In James Gray’s “The Immigrant,” a dismal tale of survival in 1920s New York, Joaquin Phoenix shifts through a gallery of identities, from savior to cad to pitiful loner. His performance — often improvised with co-star Marion Cotillard — is masterfully layered, though his character wasn’t initially written that way.
“The character, as written, was much more of a brute,” says writer/director Gray, who was inspired to pen “The Immigrant,” opening Friday, after learning that his Russian Jewish relatives came to Ellis Island in the ’20s.
In the film, Phoenix portrays Bruno Weiss, a charming deceiver who preys on defenseless women who are at risk of being rejected by immigration agents after arriving at Ellis Island. Bruno offers to save them but lures them into prostitution once he moves them to his apartment. The Polish Ewa Cybulska (Cotillard) is his latest victim.
But despite the circumstances, Cotillard had decided Ewa wasn’t going to be a pushover, and Phoenix had decided Bruno wasn’t going to back off.
“(Cotillard) had not only emotional strength, but a physical strength,” says Phoenix, sitting next to Gray in a sun-splashed meeting room at a Los Angeles hotel. “There were times where she was like, ‘Why would I go into this apartment with him?’” Phoenix recalls.
“No matter what I did, she just looked at me like ‘I see right through you.’ For a month it was just struggling trying to find a way to manipulate her and nothing worked,” the actor says.
“He improvised a lot of great stuff,” says Gray, 45, of Phoenix’s performance. “You need to give an actor like him the freedom to roam and find things that are beautiful and unexpected. He can give them to you. But there is no question that a whole host of moments of tremendous anguish are going to come into play because he’s involved.”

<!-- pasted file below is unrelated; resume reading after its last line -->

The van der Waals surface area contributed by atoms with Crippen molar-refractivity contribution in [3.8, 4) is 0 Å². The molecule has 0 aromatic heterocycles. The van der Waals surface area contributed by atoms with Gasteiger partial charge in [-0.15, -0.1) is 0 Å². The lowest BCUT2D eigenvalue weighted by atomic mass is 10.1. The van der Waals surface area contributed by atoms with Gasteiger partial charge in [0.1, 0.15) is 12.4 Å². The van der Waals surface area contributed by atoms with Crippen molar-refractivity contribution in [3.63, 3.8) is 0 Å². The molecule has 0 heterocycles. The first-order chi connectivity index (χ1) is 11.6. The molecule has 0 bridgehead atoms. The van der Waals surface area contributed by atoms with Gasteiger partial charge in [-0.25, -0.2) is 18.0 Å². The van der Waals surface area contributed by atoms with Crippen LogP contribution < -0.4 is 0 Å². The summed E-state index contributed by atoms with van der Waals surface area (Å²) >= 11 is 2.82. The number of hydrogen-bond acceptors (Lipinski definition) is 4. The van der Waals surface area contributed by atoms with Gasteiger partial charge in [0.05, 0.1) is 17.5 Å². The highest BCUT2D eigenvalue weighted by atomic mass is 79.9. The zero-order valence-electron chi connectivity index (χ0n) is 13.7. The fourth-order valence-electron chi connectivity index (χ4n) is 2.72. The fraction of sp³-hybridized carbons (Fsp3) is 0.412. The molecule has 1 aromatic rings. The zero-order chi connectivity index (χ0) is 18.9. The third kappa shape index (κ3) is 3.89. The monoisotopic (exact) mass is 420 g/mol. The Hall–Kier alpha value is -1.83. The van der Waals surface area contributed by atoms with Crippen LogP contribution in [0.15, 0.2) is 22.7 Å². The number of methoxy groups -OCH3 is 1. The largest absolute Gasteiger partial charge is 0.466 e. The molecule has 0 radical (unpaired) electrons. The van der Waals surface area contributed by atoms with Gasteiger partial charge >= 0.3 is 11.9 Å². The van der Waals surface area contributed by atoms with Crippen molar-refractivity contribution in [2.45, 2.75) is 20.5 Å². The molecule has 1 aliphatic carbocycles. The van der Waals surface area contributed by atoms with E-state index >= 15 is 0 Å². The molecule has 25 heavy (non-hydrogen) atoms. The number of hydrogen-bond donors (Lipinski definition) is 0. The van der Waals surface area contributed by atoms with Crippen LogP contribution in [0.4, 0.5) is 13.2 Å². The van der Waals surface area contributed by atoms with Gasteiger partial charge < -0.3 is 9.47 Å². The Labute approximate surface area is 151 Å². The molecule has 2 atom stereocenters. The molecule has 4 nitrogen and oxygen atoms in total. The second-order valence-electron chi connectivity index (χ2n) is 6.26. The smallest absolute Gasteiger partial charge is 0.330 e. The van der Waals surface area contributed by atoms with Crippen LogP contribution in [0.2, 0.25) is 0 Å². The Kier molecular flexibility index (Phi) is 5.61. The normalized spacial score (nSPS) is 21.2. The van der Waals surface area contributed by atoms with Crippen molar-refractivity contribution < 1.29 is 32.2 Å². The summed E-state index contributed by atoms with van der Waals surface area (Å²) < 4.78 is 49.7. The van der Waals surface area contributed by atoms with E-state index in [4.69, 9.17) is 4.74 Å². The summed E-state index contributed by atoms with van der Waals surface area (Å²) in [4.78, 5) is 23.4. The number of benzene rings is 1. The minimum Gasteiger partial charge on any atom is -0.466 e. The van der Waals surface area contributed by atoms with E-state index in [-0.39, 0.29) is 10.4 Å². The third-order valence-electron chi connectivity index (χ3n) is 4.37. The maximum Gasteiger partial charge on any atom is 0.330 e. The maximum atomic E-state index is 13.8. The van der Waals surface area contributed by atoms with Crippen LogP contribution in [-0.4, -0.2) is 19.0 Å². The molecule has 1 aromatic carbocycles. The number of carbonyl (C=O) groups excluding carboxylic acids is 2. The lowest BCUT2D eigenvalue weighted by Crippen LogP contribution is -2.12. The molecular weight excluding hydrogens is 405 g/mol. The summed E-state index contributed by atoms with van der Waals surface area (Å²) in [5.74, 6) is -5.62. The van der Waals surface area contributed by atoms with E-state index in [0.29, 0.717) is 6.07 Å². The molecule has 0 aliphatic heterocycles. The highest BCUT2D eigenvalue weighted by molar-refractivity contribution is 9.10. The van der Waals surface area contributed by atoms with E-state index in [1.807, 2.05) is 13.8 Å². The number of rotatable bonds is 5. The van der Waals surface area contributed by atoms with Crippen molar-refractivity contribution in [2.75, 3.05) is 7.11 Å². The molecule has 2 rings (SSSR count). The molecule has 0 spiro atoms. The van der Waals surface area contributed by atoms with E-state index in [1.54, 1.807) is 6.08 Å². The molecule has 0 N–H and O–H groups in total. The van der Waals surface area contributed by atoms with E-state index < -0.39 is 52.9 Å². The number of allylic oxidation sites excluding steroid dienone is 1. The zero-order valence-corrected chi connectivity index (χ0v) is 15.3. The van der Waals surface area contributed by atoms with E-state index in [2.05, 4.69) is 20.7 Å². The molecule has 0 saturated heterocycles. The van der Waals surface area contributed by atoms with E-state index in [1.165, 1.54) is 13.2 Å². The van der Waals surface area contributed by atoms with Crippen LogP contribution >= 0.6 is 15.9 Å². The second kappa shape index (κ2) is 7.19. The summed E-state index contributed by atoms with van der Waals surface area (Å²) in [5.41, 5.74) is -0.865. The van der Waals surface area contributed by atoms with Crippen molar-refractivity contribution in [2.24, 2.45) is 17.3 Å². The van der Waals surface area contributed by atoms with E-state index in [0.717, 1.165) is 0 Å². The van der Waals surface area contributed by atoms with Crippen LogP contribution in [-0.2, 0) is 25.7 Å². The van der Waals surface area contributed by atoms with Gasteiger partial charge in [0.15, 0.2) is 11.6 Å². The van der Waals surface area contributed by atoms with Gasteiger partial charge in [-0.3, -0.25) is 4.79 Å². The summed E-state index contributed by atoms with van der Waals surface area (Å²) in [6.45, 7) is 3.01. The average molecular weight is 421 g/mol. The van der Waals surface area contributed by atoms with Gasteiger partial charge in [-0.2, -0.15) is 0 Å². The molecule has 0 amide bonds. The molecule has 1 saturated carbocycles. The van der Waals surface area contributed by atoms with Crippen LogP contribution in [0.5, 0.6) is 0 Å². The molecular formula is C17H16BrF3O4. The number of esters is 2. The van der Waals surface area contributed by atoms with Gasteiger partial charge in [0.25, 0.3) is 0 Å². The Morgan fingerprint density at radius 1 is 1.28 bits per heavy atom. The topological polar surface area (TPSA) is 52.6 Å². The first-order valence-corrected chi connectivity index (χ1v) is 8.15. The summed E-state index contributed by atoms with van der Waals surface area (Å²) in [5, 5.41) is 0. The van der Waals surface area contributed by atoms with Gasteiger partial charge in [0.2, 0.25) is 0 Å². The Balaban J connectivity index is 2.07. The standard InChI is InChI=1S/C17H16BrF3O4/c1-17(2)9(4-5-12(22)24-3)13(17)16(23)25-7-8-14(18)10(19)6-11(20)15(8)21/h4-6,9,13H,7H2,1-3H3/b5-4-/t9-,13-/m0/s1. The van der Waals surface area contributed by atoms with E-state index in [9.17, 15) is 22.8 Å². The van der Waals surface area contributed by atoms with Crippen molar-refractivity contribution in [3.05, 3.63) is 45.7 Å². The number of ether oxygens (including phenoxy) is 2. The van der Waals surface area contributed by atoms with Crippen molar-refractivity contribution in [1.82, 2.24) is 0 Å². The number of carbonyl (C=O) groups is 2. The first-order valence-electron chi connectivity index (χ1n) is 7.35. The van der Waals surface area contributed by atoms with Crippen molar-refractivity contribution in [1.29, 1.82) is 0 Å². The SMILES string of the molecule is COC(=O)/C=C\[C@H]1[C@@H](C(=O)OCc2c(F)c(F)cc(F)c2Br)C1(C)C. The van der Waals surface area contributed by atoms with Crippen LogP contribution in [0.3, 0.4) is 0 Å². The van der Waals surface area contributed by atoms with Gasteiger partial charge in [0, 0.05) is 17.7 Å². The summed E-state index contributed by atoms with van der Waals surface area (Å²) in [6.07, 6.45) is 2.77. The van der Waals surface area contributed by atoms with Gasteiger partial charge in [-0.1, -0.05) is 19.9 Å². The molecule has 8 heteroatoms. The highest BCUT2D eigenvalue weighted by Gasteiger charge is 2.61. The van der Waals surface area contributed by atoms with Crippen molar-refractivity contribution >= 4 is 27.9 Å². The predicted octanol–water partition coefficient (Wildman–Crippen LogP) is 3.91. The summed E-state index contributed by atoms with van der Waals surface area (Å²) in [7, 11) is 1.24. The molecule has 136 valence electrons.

Phoenix gets agitated whenever Gray compliments his acting skills and work ethic. At one point during the interview, he gets up, lights a cigarette and starts pacing across the room. He then locates a dry erase board and writes “SHUT UP” with a red marker. This gets a rise out of Gray, who confirms the two are always like this.
Long-time collaborators, Phoenix and Gray have worked on four films together, including “The Yards,” “We Own the Night,” “Two Lovers” and “The Immigrant.” And Gray continues pursuing Phoenix to act in his films because, the director proclaims, “He’s the best actor we’ve got right now.”
But Gray says that when he and Phoenix first began working together, “I didn’t think he was the best. There would be stretches of brilliance, but he didn’t have all of the confidence that he has (now). I felt his work reached another level somewhere around the mid-2000s.”
It was around this time that Phoenix won the Golden Globe for his portrayal of Johnny Cash in 2005’s “Walk the Line.” He has been nominated for three Academy Awards for “Gladiator,” “Walk the Line” and “The Master” but has yet to win an Oscar.
After they’ve worked together for so many years, Phoenix’s methods are still a mystery to Gray. “You have more control over your instrument now, wouldn’t you say?” Gray asks the actor, who quickly replies, “Nope.”
“I’m going for less and less,” Phoenix adds. “I’m going for out of body. I don’t really want to be in control. The very best scenario for me is hearing ‘cut’ suddenly and going ‘The scene is over?’ I don’t really want to be aware of it, inside of it and controlling it.”